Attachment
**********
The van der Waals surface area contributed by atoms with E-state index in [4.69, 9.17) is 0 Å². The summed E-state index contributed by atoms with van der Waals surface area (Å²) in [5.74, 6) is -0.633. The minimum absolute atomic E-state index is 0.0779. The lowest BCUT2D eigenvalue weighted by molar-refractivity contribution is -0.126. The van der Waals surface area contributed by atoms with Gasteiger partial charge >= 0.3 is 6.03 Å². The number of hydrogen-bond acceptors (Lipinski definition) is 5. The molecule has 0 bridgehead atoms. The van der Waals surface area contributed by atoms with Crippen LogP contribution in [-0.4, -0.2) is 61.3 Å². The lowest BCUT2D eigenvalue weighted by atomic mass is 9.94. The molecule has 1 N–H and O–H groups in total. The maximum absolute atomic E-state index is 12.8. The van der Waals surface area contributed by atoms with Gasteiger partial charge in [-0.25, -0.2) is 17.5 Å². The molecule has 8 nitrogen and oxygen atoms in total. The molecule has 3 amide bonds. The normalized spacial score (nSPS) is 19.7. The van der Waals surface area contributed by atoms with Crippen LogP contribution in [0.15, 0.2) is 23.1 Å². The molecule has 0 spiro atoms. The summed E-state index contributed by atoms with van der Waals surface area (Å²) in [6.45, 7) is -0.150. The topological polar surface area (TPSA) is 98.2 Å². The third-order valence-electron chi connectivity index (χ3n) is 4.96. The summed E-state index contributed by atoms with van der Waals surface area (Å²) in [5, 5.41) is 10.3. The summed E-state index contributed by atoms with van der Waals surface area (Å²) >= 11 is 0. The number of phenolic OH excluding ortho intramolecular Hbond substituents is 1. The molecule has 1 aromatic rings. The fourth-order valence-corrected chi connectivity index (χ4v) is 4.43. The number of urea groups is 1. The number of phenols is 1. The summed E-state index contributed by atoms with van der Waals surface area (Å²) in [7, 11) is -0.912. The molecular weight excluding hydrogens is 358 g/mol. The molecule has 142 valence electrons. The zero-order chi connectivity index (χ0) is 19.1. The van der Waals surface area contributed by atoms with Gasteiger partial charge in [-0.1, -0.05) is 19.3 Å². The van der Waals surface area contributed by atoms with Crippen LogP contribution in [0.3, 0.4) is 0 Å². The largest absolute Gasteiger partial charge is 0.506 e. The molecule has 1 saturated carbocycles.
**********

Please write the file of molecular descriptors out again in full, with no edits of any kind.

The van der Waals surface area contributed by atoms with E-state index in [4.69, 9.17) is 0 Å². The summed E-state index contributed by atoms with van der Waals surface area (Å²) in [5.74, 6) is -0.633. The minimum absolute atomic E-state index is 0.0779. The lowest BCUT2D eigenvalue weighted by molar-refractivity contribution is -0.126. The van der Waals surface area contributed by atoms with Gasteiger partial charge >= 0.3 is 6.03 Å². The number of hydrogen-bond acceptors (Lipinski definition) is 5. The molecule has 0 bridgehead atoms. The van der Waals surface area contributed by atoms with Crippen LogP contribution in [-0.4, -0.2) is 61.3 Å². The lowest BCUT2D eigenvalue weighted by atomic mass is 9.94. The molecule has 1 N–H and O–H groups in total. The maximum absolute atomic E-state index is 12.8. The van der Waals surface area contributed by atoms with Gasteiger partial charge in [-0.25, -0.2) is 17.5 Å². The molecule has 8 nitrogen and oxygen atoms in total. The molecule has 3 amide bonds. The normalized spacial score (nSPS) is 19.7. The van der Waals surface area contributed by atoms with Crippen LogP contribution in [0.15, 0.2) is 23.1 Å². The molecule has 0 spiro atoms. The summed E-state index contributed by atoms with van der Waals surface area (Å²) in [6.45, 7) is -0.150. The topological polar surface area (TPSA) is 98.2 Å². The third-order valence-electron chi connectivity index (χ3n) is 4.96. The summed E-state index contributed by atoms with van der Waals surface area (Å²) in [5, 5.41) is 10.3. The summed E-state index contributed by atoms with van der Waals surface area (Å²) >= 11 is 0. The number of phenolic OH excluding ortho intramolecular Hbond substituents is 1. The molecule has 1 aromatic rings. The fourth-order valence-corrected chi connectivity index (χ4v) is 4.43. The number of urea groups is 1. The number of phenols is 1. The summed E-state index contributed by atoms with van der Waals surface area (Å²) in [7, 11) is -0.912. The molecular weight excluding hydrogens is 358 g/mol. The molecule has 142 valence electrons. The zero-order chi connectivity index (χ0) is 19.1. The van der Waals surface area contributed by atoms with Gasteiger partial charge in [-0.1, -0.05) is 19.3 Å². The van der Waals surface area contributed by atoms with Crippen LogP contribution in [0.3, 0.4) is 0 Å². The largest absolute Gasteiger partial charge is 0.506 e. The molecule has 1 saturated carbocycles.